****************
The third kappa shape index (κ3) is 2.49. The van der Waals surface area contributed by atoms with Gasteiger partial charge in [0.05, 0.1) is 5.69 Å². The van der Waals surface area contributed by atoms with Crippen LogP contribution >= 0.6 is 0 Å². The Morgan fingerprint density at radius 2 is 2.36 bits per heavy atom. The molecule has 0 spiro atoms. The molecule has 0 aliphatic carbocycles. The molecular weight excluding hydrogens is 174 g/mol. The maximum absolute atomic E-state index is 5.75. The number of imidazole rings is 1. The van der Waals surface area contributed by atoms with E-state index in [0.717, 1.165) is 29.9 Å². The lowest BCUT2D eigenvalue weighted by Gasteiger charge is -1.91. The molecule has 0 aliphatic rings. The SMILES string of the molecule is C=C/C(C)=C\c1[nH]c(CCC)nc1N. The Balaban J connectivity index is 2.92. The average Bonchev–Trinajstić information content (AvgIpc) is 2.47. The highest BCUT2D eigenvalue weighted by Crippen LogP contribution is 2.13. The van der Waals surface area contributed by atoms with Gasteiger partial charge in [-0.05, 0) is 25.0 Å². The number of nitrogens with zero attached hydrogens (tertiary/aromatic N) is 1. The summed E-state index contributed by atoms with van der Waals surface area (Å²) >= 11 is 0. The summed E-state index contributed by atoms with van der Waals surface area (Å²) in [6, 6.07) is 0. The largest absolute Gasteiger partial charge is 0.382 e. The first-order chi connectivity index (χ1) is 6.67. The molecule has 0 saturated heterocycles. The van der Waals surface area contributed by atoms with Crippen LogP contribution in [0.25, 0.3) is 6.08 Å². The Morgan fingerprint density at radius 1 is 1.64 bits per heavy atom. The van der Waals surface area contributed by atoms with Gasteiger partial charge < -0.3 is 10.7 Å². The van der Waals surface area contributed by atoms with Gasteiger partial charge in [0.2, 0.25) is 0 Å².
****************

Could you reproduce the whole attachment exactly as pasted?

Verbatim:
The third kappa shape index (κ3) is 2.49. The van der Waals surface area contributed by atoms with Gasteiger partial charge in [0.05, 0.1) is 5.69 Å². The van der Waals surface area contributed by atoms with Crippen LogP contribution >= 0.6 is 0 Å². The Morgan fingerprint density at radius 2 is 2.36 bits per heavy atom. The molecule has 0 spiro atoms. The molecule has 0 aliphatic carbocycles. The molecular weight excluding hydrogens is 174 g/mol. The maximum absolute atomic E-state index is 5.75. The number of imidazole rings is 1. The van der Waals surface area contributed by atoms with E-state index in [0.717, 1.165) is 29.9 Å². The lowest BCUT2D eigenvalue weighted by Gasteiger charge is -1.91. The molecule has 0 aliphatic rings. The SMILES string of the molecule is C=C/C(C)=C\c1[nH]c(CCC)nc1N. The Balaban J connectivity index is 2.92. The average Bonchev–Trinajstić information content (AvgIpc) is 2.47. The highest BCUT2D eigenvalue weighted by Crippen LogP contribution is 2.13. The van der Waals surface area contributed by atoms with Gasteiger partial charge in [-0.05, 0) is 25.0 Å². The number of nitrogens with zero attached hydrogens (tertiary/aromatic N) is 1. The summed E-state index contributed by atoms with van der Waals surface area (Å²) >= 11 is 0. The summed E-state index contributed by atoms with van der Waals surface area (Å²) in [6, 6.07) is 0. The largest absolute Gasteiger partial charge is 0.382 e. The first-order chi connectivity index (χ1) is 6.67. The molecule has 0 saturated heterocycles. The van der Waals surface area contributed by atoms with Crippen LogP contribution in [0.25, 0.3) is 6.08 Å². The Morgan fingerprint density at radius 1 is 1.64 bits per heavy atom. The van der Waals surface area contributed by atoms with Gasteiger partial charge < -0.3 is 10.7 Å². The van der Waals surface area contributed by atoms with Gasteiger partial charge in [0.2, 0.25) is 0 Å².